Adidas says the fit for this shoe is supposed to be for daily runs and allow for multiple directional motions. When I read their descriptions on their website I typically assume things weren’t written in English and then they were translated because I’ve never spoken to anyone who says “yeah these shoes are great for multidirectional movements, you know running for your sport if you need stable training movements” but that’s their description. I’ve got a narrow heel so anything that doesn’t run narrow in the heel isn’t great for me. This shoe might be perfect for some but for me, this was relegated to an office/walking shoe almost immediately. The only time I used it for a run was when I was taking my daughter in the running stroller, had her loaded up already and these were the shoes by the door. This was also when I stepped on the rock and thought I might have hit a freaking nail in the middle of the road because I felt said rock all the way through the top of my head. The length on my size 14s was spot on but the heel just was a C to a D+ for me.
The ride on this shoe was initially great. I loved the Bounce and how it left my feet feeling alive after indoor training runs. The outdoor runs and extended walks I’ve taken this shoe didn’t live up to my expectations. I don’t know maybe the bounce already bounced and I need new shoes but I can’t imagine I’ve put 500 miles on these yet by the time they got outside. The outsole is still in fine shape, the uppers look great and the booty is fully intact. Its just the bounce isn’t that bouncy anymore. On the treadmill, these felt pretty solid. On a 5k they felt fine and the ride was fun but that night my feet were sore. Thought it might’ve just been me or the route. I wore different shoes on the same track the following day with no pain. Then went back to these on day three and I had the same soreness. The reveal for me is the bounce isn’t what I thought it’d be. That threw the whole ride off for me. To me this is a daily trainer that is best suited for light use or within the gym. This isn’t something I’d plan on using for extended use outdoors or plan on putting into a training rotation.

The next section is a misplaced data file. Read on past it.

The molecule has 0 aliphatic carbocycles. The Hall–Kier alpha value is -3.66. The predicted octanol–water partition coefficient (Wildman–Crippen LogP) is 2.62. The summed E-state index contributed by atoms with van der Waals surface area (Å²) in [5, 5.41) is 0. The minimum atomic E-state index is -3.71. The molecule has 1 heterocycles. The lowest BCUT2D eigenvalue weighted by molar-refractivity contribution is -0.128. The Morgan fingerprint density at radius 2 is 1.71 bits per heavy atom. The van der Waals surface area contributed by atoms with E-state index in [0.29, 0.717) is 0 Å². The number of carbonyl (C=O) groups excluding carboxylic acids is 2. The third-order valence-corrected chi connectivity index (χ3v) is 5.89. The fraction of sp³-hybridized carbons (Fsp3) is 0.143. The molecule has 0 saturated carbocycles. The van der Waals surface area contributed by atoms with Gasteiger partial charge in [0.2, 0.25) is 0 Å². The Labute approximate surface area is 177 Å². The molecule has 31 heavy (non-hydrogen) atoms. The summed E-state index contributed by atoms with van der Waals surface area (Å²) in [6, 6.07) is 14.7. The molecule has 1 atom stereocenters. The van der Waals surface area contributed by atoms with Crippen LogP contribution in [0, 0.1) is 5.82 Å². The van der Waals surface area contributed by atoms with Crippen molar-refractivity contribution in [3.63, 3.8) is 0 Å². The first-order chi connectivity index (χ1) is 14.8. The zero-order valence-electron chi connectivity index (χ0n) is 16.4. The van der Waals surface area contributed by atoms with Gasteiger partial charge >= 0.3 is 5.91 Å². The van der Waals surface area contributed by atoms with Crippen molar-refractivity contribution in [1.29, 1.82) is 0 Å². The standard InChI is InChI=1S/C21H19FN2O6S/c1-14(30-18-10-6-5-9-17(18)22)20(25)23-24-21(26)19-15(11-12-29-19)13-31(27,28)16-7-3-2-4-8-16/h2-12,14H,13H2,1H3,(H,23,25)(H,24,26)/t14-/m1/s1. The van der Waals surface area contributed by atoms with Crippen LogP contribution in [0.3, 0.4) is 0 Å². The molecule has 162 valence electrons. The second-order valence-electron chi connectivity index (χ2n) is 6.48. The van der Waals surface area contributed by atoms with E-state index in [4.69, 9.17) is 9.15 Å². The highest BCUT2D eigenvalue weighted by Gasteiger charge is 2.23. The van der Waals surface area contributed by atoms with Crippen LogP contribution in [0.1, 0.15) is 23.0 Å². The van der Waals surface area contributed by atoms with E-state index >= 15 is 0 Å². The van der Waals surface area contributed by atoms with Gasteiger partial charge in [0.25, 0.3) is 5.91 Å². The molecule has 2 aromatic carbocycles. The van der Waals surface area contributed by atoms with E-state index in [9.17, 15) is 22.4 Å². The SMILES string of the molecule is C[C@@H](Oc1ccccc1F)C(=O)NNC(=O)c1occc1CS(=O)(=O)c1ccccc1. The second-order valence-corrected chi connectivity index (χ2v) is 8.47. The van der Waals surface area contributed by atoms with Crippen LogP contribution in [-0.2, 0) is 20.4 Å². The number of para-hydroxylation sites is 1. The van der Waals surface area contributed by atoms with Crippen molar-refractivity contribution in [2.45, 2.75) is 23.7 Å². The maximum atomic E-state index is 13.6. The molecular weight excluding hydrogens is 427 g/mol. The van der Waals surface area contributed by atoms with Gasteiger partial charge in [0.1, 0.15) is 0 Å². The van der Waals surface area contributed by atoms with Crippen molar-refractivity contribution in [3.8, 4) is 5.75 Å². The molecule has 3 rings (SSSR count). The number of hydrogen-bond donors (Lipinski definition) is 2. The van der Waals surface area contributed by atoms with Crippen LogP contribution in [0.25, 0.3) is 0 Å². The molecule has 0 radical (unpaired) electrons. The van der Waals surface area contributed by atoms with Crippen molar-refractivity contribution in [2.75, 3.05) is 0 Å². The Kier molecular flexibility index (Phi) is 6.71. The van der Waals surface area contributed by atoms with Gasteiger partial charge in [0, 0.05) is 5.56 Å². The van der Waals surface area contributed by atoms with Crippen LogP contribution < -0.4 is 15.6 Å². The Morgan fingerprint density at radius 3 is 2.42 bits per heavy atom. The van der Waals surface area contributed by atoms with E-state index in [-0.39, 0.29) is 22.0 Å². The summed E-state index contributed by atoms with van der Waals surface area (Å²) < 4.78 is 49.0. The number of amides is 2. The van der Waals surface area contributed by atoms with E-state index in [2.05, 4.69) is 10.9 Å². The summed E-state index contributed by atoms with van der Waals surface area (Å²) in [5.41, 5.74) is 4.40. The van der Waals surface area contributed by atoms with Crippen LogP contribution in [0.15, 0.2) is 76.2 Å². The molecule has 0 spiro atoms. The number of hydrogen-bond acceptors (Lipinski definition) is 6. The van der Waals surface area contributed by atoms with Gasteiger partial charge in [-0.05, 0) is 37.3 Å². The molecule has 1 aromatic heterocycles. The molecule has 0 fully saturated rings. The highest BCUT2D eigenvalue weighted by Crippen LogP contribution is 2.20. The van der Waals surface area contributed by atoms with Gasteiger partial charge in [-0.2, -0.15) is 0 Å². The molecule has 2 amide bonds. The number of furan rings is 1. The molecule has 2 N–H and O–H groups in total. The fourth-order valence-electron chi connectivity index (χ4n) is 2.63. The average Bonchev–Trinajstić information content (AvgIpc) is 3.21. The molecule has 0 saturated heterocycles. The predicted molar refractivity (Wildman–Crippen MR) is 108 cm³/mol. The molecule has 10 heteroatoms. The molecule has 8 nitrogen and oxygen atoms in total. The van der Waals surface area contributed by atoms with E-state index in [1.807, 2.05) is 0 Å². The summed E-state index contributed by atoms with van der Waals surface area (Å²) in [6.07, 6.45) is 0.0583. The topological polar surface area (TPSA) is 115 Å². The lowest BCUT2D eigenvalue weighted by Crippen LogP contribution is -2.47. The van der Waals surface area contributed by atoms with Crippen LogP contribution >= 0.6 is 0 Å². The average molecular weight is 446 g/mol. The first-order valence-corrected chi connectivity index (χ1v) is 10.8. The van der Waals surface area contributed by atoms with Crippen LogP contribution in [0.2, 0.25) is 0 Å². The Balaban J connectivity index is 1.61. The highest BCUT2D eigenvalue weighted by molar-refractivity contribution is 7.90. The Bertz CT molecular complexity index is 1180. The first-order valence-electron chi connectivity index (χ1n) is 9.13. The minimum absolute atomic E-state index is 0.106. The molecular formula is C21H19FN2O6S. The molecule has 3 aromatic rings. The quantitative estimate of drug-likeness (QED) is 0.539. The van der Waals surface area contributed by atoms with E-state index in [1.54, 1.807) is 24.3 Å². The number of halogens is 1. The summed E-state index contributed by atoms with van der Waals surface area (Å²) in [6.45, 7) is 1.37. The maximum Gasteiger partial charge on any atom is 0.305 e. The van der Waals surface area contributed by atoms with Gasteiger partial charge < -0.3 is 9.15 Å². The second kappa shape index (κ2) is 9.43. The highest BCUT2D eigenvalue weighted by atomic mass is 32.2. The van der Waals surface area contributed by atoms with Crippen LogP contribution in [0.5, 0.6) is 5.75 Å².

Heel fit was rough for me. I still like wearing these shoes. I wear them almost daily. Instead of being a running shoe they are work shoes that don’t look super Dad or boring officy. I think this shoe is marketed towards serious runners but I think it is more of a backup shoe, a gym shoe or a casual runners shoe. I’d still take the Boost over the Bounce in this model and that might make it smooth enough to warrant throwing on an extra pair of socks to get that heel fit to a usable place. For now and going forward this is going to be my goto shoe in the morning as I head to the office. At least until there is a half foot of snow on the ground.